President Trump has granted a posthumous pardon to boxing’s first black heavyweight champion more than 100 years after what many claim was a racially motivated injustice. Trump was joined by Sylvester Stallone and world boxing champ Deontay Wilder. (May 24) AP
African-American boxing legend was arrested on racially motivated charges resulting from his relationships with white women
Jack Johnson, the flamboyant boxer who became the first African-American heavyweight champion at the height of the Jim Crow era in 1908, was granted a rare posthumous pardon by President Donald Trump on Thursday.
But the story of his arrest for violating the Mann Act — a racially motivated charge that forbid the transport of a woman across state lines for immoral purposes — runs right through Battle Creek.
Johnson had been arrested and indicted in 1912 due to his relationship with Lucille Cameron, a white woman.
The couple married on Dec. 3, 1912, then left Chicago on a one-way ticket to Toronto, which was a violation of his $35,000 bond. A Chicago Tribune reporter tipped off Chicago police, who alerted Battle Creek authorities.
On Jan. 14, 1913, the famed pugilist was found in a Toronto-bound train and arrested in Battle Creek.
Upon his arrest, Johnson told a reporter from the Battle Creek Enquirer that he was going to Canada to see his former manager about booking a fight in Paris.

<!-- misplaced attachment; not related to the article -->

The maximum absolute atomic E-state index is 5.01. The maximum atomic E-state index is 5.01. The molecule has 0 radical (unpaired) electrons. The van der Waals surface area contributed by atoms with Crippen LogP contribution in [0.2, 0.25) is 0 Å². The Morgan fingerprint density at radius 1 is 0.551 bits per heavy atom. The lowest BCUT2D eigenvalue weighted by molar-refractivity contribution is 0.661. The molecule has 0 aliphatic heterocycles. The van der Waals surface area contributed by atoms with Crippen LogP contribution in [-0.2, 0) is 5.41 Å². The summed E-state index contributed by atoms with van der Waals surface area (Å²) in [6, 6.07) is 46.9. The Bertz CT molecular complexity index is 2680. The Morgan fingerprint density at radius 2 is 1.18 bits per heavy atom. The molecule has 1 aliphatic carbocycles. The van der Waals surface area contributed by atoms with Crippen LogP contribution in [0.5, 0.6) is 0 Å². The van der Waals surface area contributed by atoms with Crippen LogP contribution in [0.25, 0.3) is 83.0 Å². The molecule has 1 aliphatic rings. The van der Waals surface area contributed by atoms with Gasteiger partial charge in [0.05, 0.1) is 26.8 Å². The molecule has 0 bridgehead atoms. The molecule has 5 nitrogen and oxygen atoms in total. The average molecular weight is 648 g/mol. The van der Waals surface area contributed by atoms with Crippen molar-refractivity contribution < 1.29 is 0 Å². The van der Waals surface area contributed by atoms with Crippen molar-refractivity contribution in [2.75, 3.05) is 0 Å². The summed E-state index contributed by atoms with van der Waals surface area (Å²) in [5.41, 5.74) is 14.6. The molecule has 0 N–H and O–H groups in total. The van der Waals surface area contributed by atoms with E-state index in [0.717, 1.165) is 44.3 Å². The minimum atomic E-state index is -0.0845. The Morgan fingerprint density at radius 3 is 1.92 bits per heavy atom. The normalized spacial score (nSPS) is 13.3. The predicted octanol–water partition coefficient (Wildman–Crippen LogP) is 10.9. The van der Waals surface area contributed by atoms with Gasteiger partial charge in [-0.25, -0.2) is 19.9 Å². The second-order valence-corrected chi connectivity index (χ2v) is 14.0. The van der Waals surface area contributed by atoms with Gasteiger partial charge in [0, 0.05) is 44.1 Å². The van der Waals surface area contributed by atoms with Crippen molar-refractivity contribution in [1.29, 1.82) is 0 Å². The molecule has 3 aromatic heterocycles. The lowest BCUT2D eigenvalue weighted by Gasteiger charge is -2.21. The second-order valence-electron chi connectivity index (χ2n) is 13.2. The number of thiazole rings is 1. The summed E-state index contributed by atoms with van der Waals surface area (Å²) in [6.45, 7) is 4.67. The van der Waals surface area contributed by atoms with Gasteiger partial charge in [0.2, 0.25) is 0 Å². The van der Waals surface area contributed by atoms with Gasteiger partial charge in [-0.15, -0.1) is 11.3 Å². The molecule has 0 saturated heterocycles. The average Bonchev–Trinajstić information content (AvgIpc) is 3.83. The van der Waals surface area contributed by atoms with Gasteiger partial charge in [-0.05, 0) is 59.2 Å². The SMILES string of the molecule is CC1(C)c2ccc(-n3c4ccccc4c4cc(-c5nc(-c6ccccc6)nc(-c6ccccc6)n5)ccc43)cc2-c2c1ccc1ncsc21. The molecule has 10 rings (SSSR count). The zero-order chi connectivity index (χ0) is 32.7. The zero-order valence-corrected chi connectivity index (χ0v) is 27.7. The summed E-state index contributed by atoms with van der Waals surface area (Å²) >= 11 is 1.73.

“I couldn’t afford to let my mother’s house go, besides the bond that I have up,” he said. “I couldn’t afford to turn down the fight offers I have.”
According to newspaper reports from the time, Johnson was detained but not imprisoned. Instead, he was permitted to visit a former acquaintance named William Cook, an African-American barber who lived on Central Street.
An article in the Battle Creek Evening News stated, “Johnson’s appearance on the street, sleighriding, in company with his wife, stimulated many protests to the police department.”
The sleigh ride came courtesy of patrolman John Patterson, Battle Creek’s first African-American police officer. Johnson and his wife then stayed the night with Patterson until the federal authorities arrived from Chicago.
The booking by the Battle Creek Police Department read: “Jack Johnson, arrested on bench warrant, on Grand Trunk Train No. 6. Nationality, African. Occupation: prize fighter. Residence: Chicago.”
Belle Schreiber, an alleged Chicago prostitute who had an on-and-off-again relationship with Johnson between 1909 and 1910, was convinced by authorities to testify against the fighter for violation of the Mann Act.
In June 1913, Johnson was convicted and sentenced to a year and a day in prison and fined $1,000, but was not taken into custody immediately.
He and Cameron then fled separately to Canada, and the pair traveled between Mexico and Europe for the next seven years.
He returned to the United States in 1920 and was sent to the United States Penitentiary, Leavenworth, in Kansas and released in 1921.
Johnson died in an automobile crash in 1946.
“I just want you to give me a half way deal in the papers,” Johnson told the Enquirer, during his brief stay in Battle Creek. “You heard lots about me, and most of it has been unfavorable. But you see me now, I’m not very bad. And I’m never any worse. If pulling a fellow out of bed in the middle of the night when he’s on a pleasure trip wouldn’t make me mad, I’m a pretty good sort, ain’t I?”
Nick Buckley can be reached at firstname.lastname@example.org or 269-966-0652. Follow him on Twitter:@NickJBuckley